Rio Tuira




Scott Smith, Michele Thieme, Jennifer Hales




Clarice Sandoval

Major Habitat Type

Tropical and subtropical coastal rivers

Drainages flowing into

Golfo de Panamá and Pacific Ocean

Main rivers to other water bodies

This ecoregion is home to some of the largest rivers of the Pacific slope, including Bayano, Tuira, Balsas, and Chucunaque. Río Tuira, one of the longest rivers, runs from its headwaters in the Sierranía del Darién to the Golfo de San Miguel. Other rivers that flow into the Golfo de San Miguel are the Sambú and Taimati. The ecoregion is also home to the artificial Lake Bayano, as well as two of the three major hydrographic watersheds of the country: Bayano-Chepo and Tuira-Chucunaque (MINSA 2007).



This ecoregion extends from Punta Chame in Panama (western boundary of the Río Capira) to the Río Tuira drainage in the northeast. The ecoregion also includes the Archipiélago de la Perlas in the Golfo de Panamá.


Hills less than 600 m cover much of the western portion of the ecoregion, whereas mountains of the Sierranía del Darién border the northeastern edge. The Bayano and Chucunaque rivers drain in depression terrains (MINSA 2007).

Freshwater habitats

The freshwater habitats of this ecoregion include brackish to freshwater marshes and swamps, mangroves, rivers, and streams. Some of the larger areas of coastal mangroves and mudflats include Chame Bay, the mouths of the ríos Tapia and Pacora, the lower Río Bayano, the mouths of the ríos Juan Díaz and Tocumen, and along the coast toward Río La Maestra. Freshwater wetlands occur at Tocumen marsh, La Jagua, and the Chimán wetlands, which also includes extensive mudflats and coastal mangroves. The estuaries on the north and eastern side of the Golfo de San Miguel also contain extensive tidal mudflats and mangroves, including those around the Congo and Cucunatí, the mouth of the Río Sambú, and in the Punta Patiño Reserve (Angehr 2005).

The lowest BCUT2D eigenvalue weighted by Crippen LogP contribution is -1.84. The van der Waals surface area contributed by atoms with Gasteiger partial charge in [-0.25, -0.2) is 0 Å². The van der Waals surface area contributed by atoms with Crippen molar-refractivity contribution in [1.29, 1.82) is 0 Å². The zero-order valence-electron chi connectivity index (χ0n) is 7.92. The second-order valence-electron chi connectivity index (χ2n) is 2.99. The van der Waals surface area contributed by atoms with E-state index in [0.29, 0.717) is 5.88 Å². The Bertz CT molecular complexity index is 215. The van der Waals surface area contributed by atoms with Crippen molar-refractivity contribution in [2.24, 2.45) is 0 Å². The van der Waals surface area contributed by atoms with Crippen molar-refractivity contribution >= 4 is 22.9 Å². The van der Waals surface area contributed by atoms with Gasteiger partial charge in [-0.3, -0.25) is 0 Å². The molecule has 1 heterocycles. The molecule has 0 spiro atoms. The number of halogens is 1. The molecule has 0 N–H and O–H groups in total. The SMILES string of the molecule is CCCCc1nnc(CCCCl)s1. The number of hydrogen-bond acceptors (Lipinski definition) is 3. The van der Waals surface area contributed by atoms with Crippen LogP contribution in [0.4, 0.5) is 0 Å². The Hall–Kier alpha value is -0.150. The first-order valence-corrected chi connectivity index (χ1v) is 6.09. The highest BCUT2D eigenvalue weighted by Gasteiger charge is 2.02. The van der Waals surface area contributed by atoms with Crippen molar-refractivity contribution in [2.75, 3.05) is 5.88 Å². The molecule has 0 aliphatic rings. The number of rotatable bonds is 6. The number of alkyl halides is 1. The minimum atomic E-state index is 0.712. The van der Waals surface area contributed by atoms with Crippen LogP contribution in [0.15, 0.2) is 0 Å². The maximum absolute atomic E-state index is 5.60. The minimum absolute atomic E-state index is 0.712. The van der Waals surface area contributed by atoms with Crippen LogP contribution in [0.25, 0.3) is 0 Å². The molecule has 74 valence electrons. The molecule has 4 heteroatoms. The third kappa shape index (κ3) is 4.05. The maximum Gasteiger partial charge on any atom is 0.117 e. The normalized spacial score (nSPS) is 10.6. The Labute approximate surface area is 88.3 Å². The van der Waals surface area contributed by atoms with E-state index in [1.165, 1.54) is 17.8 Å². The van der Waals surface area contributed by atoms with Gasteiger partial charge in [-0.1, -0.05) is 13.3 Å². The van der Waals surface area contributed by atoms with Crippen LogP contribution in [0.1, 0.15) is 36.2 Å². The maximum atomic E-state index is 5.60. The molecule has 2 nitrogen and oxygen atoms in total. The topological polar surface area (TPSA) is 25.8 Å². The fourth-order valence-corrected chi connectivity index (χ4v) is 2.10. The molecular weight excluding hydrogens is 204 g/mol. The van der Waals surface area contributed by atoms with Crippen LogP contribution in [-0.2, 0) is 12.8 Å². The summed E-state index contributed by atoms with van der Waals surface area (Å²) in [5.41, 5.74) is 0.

Lake Bayano is a reservoir formed by the damming of the Río Bayano (Chepo). The lake has since become one of the most important freshwater habitats in eastern Panama.

Terrestrial habitats

Wet and humid lowland forest is the dominant vegetation type throughout much of the ecoregion (Stattersfield et al. 1998). The terrestrial ecoregions that comprise these moist forests include the Isthmian-Atlantic moist forests and South American Pacific mangroves that flank the Bahía de Panamá and Golfo de San Miguel, and the Chocó-Darién moist forests that border the northern and eastern side of the ecoregion. Eastern Panamanian montane forests occupy higher elevations (World Wildlife Fund 2001).

Description of endemic fishes

The Tuira ecoregion contains fourteen endemic species, including Dasyloricaria capetensis, Dasyloricaria tuyrensis, Rineloricaria altipinnis, and Sturisomatichthys citurensis (Loricariidae); Amphilophus calobrensis and Vieja tuyrensis (Cichlidae); Brycon striatulus and Bryconamericus bayano (Characidae); Apteronotus rostratus (Apteronotidae); Characidium marshi (Crenuchidae); Neoheterandria cana (Poeciliidae); Piabucina festae (Lebiasinidae); and Pimelodus punctatus (Pimelodidae).

Justification for delineation

Fish provinces from Bussing (1976) were revised and subdivided based on application of a similarity index to sub-basin fish presence/absence data.

Level of taxonomic exploration

The level of taxonomic exploration is fair. More ichthyological work is required in the Tuira drainage basin as well as some of the southeastern drainages in Panama to fully characterize the fauna.


  • Bussing, W. A. (1976). "Geographic distribution of the San Juan ichthyofauna of Central America with remarks on its origin and ecology" T. B. Thorson (Ed.) Investigations of Nicaraguan lakes ( pp. 157-175 ) Lincoln, Nebraska: University of Nebraska.
  • Smith, S. A. and Bermingham, E. (2005). "The biogeography of lower Mesoamerican freshwater fishes" Journal of Biogeography 32 (10) pp. 1835-1854.
  • Bermingham, E. and Martin, A. P. (1998). "Comparative mtDNA phylogeography of neotropical freshwater fishes: testing shared history to infer the evolutionary landscape of lower Central America" Molecular Ecology 7 (4) pp. 499-517.
  • Stattersfield, A. J.,Crosby, M. J.,Long, A. J.;Wege, D. C. (1998). "Endemic bird areas of the world: Priorities for biodiversity conservation" Cambridge, UK: BirdLife International.
  • World Wildlife, F. (2001). "Terrestrial Ecoregions of the World" 2005 (2005;
  • Angehr, G. R. (2005) \Final Report Waterbirds in Panama\ (Balboa, Panama)
  • Araúz, J.;Gorrichátegui, K. (2000). "Una colonia de anidación de Garza Cocoi (Ardea cocoi) en Panama" El Tucán